November 10, 2006
Please help us get this information into the hands of as many people as possible by forwarding it to your entire email list of family and friends.
Best Buy Bans Use of Merry Christmas In Advertising
Best Buy has announced they will be using "Happy Holidays" this coming Christmas shopping season, and they will not be using "Merry Christmas."
Dawn Bryant, a spokeswoman at Best Buy Co. Inc., says their advertising will not be using the term "Merry Christmas." "We are going to continue to use the term holiday because there are several holidays throughout that time period, and we certainly need to be respectful of all of them," Bryant said. Click here for reference article.
While many other retailers have decided to return to the traditional "Merry Christmas", Best Buy will not be among them. Best Buy considers the use of "Merry Christmas" to be disrespectful.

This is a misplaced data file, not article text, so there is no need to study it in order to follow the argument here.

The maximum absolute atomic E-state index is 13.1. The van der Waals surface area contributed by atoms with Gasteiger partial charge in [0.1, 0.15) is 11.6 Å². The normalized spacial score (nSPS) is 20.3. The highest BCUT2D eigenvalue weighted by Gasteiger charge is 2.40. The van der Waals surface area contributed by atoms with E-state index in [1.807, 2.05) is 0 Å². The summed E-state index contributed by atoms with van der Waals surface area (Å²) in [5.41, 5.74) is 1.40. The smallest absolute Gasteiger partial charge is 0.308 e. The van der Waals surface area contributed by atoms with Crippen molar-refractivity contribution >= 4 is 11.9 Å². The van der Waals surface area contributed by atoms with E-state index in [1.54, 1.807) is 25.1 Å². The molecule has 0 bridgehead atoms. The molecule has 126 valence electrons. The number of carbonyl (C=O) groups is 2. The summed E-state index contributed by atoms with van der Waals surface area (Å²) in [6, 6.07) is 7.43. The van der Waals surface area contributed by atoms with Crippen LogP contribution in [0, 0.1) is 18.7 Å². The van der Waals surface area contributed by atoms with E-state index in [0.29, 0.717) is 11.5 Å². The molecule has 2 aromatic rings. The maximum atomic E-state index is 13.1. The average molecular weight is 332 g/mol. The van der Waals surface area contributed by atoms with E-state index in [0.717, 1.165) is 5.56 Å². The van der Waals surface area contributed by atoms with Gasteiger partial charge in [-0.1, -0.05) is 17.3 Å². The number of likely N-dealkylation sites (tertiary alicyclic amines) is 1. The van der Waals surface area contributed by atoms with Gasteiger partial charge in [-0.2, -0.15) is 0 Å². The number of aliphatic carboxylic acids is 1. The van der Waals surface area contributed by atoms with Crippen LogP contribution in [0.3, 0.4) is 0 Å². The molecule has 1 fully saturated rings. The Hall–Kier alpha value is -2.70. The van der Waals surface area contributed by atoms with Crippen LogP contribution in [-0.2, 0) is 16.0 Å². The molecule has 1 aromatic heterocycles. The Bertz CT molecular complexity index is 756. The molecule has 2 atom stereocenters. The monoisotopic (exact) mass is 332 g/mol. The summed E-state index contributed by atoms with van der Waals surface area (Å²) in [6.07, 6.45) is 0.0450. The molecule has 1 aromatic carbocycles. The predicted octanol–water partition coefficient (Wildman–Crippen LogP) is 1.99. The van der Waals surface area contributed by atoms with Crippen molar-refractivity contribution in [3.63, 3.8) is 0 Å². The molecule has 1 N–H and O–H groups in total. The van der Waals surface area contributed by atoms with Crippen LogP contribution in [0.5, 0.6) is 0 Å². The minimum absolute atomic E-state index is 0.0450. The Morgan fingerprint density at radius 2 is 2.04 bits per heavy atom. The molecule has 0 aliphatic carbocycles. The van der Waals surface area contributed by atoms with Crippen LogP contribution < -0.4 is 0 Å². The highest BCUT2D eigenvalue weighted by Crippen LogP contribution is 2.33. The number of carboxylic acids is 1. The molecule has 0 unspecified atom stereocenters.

But while Best Buy, the largest consumer electronics company in the nation, will not be mentioning Christmas, they sure do want the shopping dollars from those who remember the Reason for the season.
Donald E. Wildmon, Founder and Chairman
American Family Association
Send an e-mail to Best Buy telling them of your disappointment at their decision to ban Christmas in their advertising. (You may receive an auto-reply. If so, that is ok. Don't worry about it, your e-mail has been received.)
Forward this to your friends and family so they can learn of Best Buy's decision.Here's my email to Chairman Schulze (feel free to borrow any and all you want!):
Dear Chairman Schulze,
Just a note to let you know I am deeply disappointed in your decision to ban the word Christmas in your "Christmas" promotions. I ask you to reconsider. If, however, you still refuse to use Christmas I will be shopping elsewhere.
I find it deeply disrespectful to CHRISTIANS that you refuse to recognize the very reason that your company's sales spike during December. It's NOT ramadan. It's NOT Channukah. It's NOT Kwaanza.
It's the date to celebrate the birth of Christ, our lord and savior.
Good luck to your company if you decide to disrespect the very culture that built your business.